Congestion in Singapore, the world’s second-busiest container port, has reached a critical level, compounding the shortage of ships and containers.

Data from Linerlytica indicates that containerships have to wait up to seven days to berth in Singapore, recently seeing up to 450,000 teu of vessels in the queue.

And port congestion globally is worsening and has tied up 2m teu of ships, nearly 7% of the fleet, which is lending support to carrier rate hikes.

The bottlenecks at Singapore are mainly due to the diversions caused by the Red Sea crisis and shipping lines skipping the less busy Port Klang in Malaysia. In normal circumstances, ships can berth upon arrival in Singapore, or wait half a day at most.

Linerlytica’s report today says: “The severe congestion has forced some carriers to omit their planned Singapore port calls, which will exacerbate the problem at downstream ports that will have to handle additional volumes. The delays have also resulted in vessel bunching, which is causing spillover congestion and schedule disruptions at downstream ports.”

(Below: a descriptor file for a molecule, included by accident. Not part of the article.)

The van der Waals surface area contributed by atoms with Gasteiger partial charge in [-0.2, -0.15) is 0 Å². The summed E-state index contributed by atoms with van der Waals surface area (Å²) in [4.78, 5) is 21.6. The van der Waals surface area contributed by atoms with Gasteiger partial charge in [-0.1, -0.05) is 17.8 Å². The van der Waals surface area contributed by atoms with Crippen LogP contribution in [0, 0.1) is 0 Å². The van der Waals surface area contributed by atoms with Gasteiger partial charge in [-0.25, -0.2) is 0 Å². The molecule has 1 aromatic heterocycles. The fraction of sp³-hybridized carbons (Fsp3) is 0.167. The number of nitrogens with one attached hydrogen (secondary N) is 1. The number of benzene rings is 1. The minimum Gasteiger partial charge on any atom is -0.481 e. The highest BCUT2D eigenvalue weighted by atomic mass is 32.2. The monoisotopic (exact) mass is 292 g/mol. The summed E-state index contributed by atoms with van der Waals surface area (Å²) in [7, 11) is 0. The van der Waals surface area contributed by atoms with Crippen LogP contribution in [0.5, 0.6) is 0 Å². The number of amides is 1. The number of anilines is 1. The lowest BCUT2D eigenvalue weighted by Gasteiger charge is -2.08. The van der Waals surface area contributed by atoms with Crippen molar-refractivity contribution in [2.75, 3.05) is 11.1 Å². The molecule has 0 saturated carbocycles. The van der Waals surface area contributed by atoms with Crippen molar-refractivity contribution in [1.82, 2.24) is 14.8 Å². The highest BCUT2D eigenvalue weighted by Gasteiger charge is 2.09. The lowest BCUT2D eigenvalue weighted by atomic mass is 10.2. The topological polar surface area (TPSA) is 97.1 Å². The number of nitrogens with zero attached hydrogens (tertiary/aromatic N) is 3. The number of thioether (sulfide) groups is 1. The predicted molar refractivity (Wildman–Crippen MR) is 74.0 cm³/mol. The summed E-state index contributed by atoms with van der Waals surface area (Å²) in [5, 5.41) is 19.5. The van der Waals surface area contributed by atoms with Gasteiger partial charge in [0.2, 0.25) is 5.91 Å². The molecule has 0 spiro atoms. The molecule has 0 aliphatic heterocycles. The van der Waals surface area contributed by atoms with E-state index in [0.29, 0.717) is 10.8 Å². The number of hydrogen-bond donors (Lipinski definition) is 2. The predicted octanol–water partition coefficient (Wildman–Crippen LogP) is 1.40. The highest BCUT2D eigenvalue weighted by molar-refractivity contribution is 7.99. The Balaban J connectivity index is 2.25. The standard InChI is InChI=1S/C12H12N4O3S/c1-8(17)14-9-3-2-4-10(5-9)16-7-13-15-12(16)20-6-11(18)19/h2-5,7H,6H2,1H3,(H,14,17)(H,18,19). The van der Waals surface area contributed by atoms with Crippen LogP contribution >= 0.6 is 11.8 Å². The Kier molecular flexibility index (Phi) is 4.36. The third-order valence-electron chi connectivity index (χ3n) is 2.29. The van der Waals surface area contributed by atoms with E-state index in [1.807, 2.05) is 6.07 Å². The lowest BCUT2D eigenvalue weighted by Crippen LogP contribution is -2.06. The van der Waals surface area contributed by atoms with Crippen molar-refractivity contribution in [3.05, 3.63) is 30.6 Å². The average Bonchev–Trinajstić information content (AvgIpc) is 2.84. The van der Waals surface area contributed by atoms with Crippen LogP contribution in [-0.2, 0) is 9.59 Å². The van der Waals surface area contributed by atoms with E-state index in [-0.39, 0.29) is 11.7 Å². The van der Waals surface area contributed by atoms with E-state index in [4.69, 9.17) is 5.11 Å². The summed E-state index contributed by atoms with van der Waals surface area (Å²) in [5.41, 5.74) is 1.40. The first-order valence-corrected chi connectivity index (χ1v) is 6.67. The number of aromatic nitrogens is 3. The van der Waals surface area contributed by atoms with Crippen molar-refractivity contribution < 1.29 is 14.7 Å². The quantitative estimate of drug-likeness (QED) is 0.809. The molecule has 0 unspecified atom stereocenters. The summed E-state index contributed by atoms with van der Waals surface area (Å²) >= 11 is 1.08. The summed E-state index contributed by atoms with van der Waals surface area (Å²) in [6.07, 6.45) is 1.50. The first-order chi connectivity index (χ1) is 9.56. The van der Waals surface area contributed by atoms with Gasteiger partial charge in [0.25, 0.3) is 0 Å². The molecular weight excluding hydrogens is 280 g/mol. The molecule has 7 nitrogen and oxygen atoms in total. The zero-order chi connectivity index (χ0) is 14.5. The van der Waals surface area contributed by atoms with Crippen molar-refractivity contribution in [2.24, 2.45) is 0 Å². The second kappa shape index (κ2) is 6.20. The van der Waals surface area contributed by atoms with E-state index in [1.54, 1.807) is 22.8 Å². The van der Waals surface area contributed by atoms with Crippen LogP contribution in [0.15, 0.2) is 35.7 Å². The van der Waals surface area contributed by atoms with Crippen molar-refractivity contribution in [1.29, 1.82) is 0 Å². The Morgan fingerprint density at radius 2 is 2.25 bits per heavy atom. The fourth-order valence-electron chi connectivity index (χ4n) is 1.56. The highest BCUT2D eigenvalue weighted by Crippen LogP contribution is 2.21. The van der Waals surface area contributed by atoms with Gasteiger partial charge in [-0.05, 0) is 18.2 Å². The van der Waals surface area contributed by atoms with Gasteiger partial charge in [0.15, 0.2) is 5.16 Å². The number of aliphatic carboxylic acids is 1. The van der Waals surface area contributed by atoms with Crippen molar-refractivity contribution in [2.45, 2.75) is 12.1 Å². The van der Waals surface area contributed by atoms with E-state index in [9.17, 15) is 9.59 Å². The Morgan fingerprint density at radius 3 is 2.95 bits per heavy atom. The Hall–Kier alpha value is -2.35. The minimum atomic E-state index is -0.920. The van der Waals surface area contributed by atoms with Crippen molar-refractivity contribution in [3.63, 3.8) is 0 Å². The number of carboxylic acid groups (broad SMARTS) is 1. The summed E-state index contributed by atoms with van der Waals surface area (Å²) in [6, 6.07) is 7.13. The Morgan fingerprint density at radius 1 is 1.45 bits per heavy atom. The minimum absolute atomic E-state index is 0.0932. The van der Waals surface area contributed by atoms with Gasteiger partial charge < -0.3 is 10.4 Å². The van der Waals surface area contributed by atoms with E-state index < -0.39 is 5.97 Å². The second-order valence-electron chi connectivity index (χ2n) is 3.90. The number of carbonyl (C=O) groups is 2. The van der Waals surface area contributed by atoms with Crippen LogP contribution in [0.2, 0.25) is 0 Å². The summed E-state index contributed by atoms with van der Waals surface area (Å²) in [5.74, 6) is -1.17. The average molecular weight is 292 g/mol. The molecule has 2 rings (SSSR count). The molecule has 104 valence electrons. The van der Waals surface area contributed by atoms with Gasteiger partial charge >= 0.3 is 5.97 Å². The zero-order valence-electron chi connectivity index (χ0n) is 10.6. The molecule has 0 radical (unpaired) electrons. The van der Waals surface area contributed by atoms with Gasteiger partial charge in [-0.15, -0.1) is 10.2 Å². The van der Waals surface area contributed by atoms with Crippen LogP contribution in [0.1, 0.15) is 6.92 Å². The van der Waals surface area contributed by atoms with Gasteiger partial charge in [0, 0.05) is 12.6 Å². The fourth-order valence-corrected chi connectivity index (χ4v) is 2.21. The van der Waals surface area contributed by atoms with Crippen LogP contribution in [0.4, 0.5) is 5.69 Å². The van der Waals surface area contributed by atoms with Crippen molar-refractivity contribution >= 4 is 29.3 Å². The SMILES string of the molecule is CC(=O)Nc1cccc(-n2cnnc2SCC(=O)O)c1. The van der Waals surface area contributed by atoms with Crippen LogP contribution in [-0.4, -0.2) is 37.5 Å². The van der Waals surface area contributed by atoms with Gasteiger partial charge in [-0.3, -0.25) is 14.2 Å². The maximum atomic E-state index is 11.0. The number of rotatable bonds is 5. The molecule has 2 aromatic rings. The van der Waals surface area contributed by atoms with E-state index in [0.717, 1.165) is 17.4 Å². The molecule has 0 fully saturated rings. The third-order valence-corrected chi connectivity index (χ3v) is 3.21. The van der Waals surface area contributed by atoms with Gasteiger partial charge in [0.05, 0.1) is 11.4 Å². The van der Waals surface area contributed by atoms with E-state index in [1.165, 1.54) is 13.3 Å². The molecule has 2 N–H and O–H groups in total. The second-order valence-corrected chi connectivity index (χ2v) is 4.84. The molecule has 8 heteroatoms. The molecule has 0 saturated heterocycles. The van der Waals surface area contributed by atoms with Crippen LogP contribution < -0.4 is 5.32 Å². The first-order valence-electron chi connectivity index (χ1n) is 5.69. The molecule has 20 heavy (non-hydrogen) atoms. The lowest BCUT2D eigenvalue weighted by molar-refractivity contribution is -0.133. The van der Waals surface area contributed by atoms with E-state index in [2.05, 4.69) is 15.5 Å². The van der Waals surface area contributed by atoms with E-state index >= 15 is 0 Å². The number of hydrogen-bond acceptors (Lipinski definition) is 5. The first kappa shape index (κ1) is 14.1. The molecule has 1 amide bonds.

The consultancy says port congestion is expected to worsen in June, compelling liner operators to secure new containers and commit to chartering ships beyond September.

And ahead of box lines planned rate hikes for 1 June and 15 June, the port congestion is putting significant upward pressure on rates.

Asian ports are the most congested, with ports in South-east Asia accounting for 26% of global bottlenecks, while north-eastern Asian ports make up 23%.

As congestion in Singapore has a considerable impact on the reliability of Asia-Europe services, trading of China’s container futures closed at a higher price of $4,209/teu for the EC2406 contract, which expires on 24 June. The price is 6% higher than on 20 May and a 25% premium on the Shanghai Containerised Freight Index.


Thank you for your continued support and understanding.

RAWGLOBAL International Freight Services